I often get letters from former writing students, or friends of friends who are working on a novel, or complete strangers who have read one of my books and are working on one of their own. Usually they have a central question about their writing project that they’re hung up on. I try to say something useful as best I can. Below are two recent replies of mine that–who knows–might be useful to you and your writing.
1. “About your ‘dairy farm’ novel: the phrase itself worries me some, in that you might be starting with an idea rather than a character or a dilemma. I’d rather you would have described it as a “novel set on a dairy farm.” It’s easy to be enamored of a way of life, or a culture, etc., and then let that become the main point of the novel—to “show” its decline, make a point that it was “better back then.” That’s fair game for a novel—E.M. Forster’s Howard’s End comes to mind–and there are many other examples of a culture-in-decline novels. But it’s crucial to have setting/culture be the stage (not the central point) upon which your characters live and breathe and fight and love. Characters first. Setting beneath their feet. The best of these novels have a seamless interplay of the characters’ dilemma with the cultural dilemma; their lives are in parallel decline with their culture, their traditions.
No small point here: maybe your treatment of the dairy farm life would be better off as nonfiction? There’s definitely a book in the whole matter of the small dairy farm going away, and being replaced by the 2000 cow dairies with giant, carousel milking stations and robotic milkers and “smart” teat cups. If ever there was a metaphor of change from the pastoral to industrial, the dairy farm would be it.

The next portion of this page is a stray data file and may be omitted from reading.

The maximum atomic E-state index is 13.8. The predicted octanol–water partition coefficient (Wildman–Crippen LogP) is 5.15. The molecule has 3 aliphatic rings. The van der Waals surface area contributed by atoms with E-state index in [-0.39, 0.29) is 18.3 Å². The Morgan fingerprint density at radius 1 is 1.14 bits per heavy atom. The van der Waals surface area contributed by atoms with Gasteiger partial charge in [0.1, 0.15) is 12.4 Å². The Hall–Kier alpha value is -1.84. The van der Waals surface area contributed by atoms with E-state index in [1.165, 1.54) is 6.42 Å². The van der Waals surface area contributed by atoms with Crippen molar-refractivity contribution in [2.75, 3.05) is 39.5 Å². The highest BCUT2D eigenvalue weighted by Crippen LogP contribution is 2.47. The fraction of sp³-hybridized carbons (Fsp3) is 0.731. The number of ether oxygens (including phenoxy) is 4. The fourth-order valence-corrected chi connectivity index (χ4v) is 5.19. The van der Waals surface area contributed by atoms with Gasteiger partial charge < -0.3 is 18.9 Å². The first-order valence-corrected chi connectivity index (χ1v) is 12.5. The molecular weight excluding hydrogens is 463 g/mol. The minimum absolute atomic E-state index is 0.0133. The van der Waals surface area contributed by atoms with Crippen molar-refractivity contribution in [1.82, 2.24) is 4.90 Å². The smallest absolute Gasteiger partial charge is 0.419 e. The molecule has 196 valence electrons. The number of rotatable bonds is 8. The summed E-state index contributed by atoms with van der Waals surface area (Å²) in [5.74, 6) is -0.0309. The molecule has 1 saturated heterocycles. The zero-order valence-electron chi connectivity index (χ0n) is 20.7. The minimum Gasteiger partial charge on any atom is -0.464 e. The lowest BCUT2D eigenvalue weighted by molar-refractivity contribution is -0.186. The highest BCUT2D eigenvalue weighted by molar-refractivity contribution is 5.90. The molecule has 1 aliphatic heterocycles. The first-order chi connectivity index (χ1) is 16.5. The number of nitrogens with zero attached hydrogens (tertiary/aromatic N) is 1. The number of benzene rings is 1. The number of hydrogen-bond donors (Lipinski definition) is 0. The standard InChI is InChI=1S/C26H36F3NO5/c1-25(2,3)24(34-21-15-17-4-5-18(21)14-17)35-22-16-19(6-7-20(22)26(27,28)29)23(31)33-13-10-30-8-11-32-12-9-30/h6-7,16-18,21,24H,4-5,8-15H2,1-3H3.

And you asked about agents and publishing: forget about that end for now. First comes the writing, and of course the finishing of a manuscript. If you have trouble sticking with it, try however you can to personalize it; that is, put/keep yourself in the narrative whether fiction or not—how you think and feel about matters. Make yourself a character (even a disguised one). This trick will aide you in staying with the book, and getting to the end.”
2. “About book versus screenplay: I think you’re right. Your project sounds like a book rather than a screen play. And the first thought that comes to mind when I’m thinking about a new book, is Point of View. This choice of it is crucial: it can color the book in key and unanticipated ways. It can make your writing life easy or hard. The two main choices, of course, are first and third person. We occasionally find a book written the second person (“you” throughout, meaning the main character), but not often. Jay McInerny’s 1980s novel Bright Lights, Big City is a good example of successful second-person narration.
But here’s the meta-issue to consider about POV: how it lets you control the material. In your case, you are writing about personal trauma. Seems to me if you use the first person the book becomes a straight-line recreation of the trauma, which can be traumatic itself, and lead, maybe, to difficulty in the writing process. So let’s say you used the third person, “She.” With that, you’re getting some distance on “her” (yourself) and perhaps might be better able to control the narrative.In short, this seems like a book wherein a little distance from yourself might make a lot of difference in the story telling. Good luck!